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Pocket Cash Paperback – August 25, 2010


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Product Details

  • Paperback: 160 pages
  • Publisher: Chronicle Books; First Edition edition (August 25, 2010)
  • Language: English
  • ISBN-10: 0811875628
  • ISBN-13: 978-0811875622
  • Product Dimensions: 8.2 x 6.1 x 0.6 inches
  • Shipping Weight: 14.9 ounces (View shipping rates and policies)
  • Average Customer Review: 5.0 out of 5 stars  See all reviews (4 customer reviews)
  • Amazon Best Sellers Rank: #564,584 in Books (See Top 100 in Books)

Editorial Reviews

About the Author

San Francisco photographer Jim Marshall (1936-2010) was internationally known for his photographs of musicians.

John Carter Cash, son of June and Johnny, is a music producer and author. He lives in Tennessee.

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Most Helpful Customer Reviews

4 of 4 people found the following review helpful By Street Studios on January 20, 2011
Format: Paperback
A fantastic collection of images from start to finish
which pays an honorable tribute to the subject, as well as his relationship
to the photographer. Both legends of their craft.

Jesse Diamond
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4 of 4 people found the following review helpful By M. Grecco on January 19, 2011
Format: Paperback
This is book is an amazing look not only into the life of Johnny Cash, but also into the work of Jim Marshall. Unlike Jim's other books, this book takes a focused look at one subject, Johnny Cash, documented over many years. Because of this it shows you how Jim shot and how he thought as a photographer. The book also takes you with Johnny on his historic visits to Folsom and San Quentin prisons and inside his home at the most intimate moments of his life. I could not recommend this book more. It's a must have.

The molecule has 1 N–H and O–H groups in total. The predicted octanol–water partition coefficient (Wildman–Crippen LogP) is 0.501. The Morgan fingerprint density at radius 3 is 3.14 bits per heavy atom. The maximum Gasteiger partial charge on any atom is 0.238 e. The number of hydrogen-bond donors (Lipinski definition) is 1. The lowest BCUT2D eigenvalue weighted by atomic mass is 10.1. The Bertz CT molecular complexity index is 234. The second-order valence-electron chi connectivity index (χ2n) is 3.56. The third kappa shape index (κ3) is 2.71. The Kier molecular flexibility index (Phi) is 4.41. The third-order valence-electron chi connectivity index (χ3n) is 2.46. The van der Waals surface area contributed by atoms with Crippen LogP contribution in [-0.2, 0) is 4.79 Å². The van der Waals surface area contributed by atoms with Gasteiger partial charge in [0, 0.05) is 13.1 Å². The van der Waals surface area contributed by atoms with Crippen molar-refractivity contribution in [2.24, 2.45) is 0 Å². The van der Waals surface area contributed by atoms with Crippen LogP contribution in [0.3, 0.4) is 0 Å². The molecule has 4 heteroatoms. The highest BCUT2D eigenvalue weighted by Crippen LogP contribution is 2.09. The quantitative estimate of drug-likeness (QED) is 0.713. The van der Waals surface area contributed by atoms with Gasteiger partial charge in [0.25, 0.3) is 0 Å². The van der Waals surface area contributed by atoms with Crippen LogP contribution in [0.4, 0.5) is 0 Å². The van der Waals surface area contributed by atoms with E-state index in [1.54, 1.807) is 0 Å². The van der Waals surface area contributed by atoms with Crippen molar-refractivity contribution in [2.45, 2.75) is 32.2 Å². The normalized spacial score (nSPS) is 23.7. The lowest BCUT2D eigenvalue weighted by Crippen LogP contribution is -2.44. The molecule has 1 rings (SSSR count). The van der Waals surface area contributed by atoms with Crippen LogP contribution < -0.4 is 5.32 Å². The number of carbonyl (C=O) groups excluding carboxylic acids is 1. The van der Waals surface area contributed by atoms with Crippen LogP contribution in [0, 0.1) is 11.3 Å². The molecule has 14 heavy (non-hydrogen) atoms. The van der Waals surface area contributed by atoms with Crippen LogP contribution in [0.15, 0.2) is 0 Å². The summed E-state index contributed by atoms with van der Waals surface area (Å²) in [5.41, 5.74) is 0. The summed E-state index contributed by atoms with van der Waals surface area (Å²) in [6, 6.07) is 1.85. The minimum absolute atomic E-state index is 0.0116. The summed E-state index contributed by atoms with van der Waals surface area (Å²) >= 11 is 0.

Michael Grecco
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1 of 1 people found the following review helpful By Jimmy Stewart on October 7, 2013
Format: Paperback Verified Purchase
THIS IS JUST ANOTHER GREAT JOHNNY CASH BOOK FILLED WITH SUPER FIRST TIME SEEN PHOTOS ABOUND, I AM GLAD ALL THE BOOKS AND MUSIC AND PHOTOS ARE OUT THERE FOR US TO ENJOY FOR ALL THOSE WHO APPRECIATE THIS GREAT AMERICAN MUSIC ICON FOR SURE.
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5 of 7 people found the following review helpful By John Hood on June 26, 2011
Format: Paperback
Two Looks Back at the Mythic Johnny Cash

John Hood / SunPost Weekly June 23, 2011
bit.ly/iE4YGs

With few exceptions, mythbusters are a bore. I mean, why the hell would anyone wanna rid the world of something as sacred and special and colorful as myth? It is myth that helps us live in and through this world. And it is myth that becomes legend.

Of all America's myths, Johnny Cash stands among the most mythic. And as Tony Toth proves in his detailed look at the man's American Recordings (Continuum $12.95), it is his myth which matters most.

Make that myths. Like Whitman, Cash contained the proverbial multitudes. He's both "the lean fierce wildman of the late 1950s and early 1960s," and "the somber leviathan of the final decade." There are the creation myths (The Gift that is that voice; the otherworldly chordings of "I Walk the Line"), and re-creation myths (Emo's 1994; Rick Rubin's living room). There are even re-re-creation myths ("Delia's Gone" 1962, `69 and `94). There are mythic parallels in cinema (Robert Mitchum's Preacher in Night of the Hunter; John Wayne's cowboy persona), and in living myth itself (Caedmon, Whitman). It is that mythology which drives Toth. Why? Because in the end "the story is better than true."

To get to the myths of the matter, Toth also scours the mystic (Jakob Boehme) and the obscure (Richard "Rabbit" Brown; Hasil Adkins). He cites Cash's contemporaries, especially Kris Kristofferson, who considered his mythic friend a sorta "Abe Lincoln with a wild side." Watching Johnny walk among the come-and-gos was akin to "watching an old coyote walk through a poodle party," said Kris. And we see just what he means.

So does Toth -- and then some.Toth not only gets to "the spot where songs come from.
Read more ›
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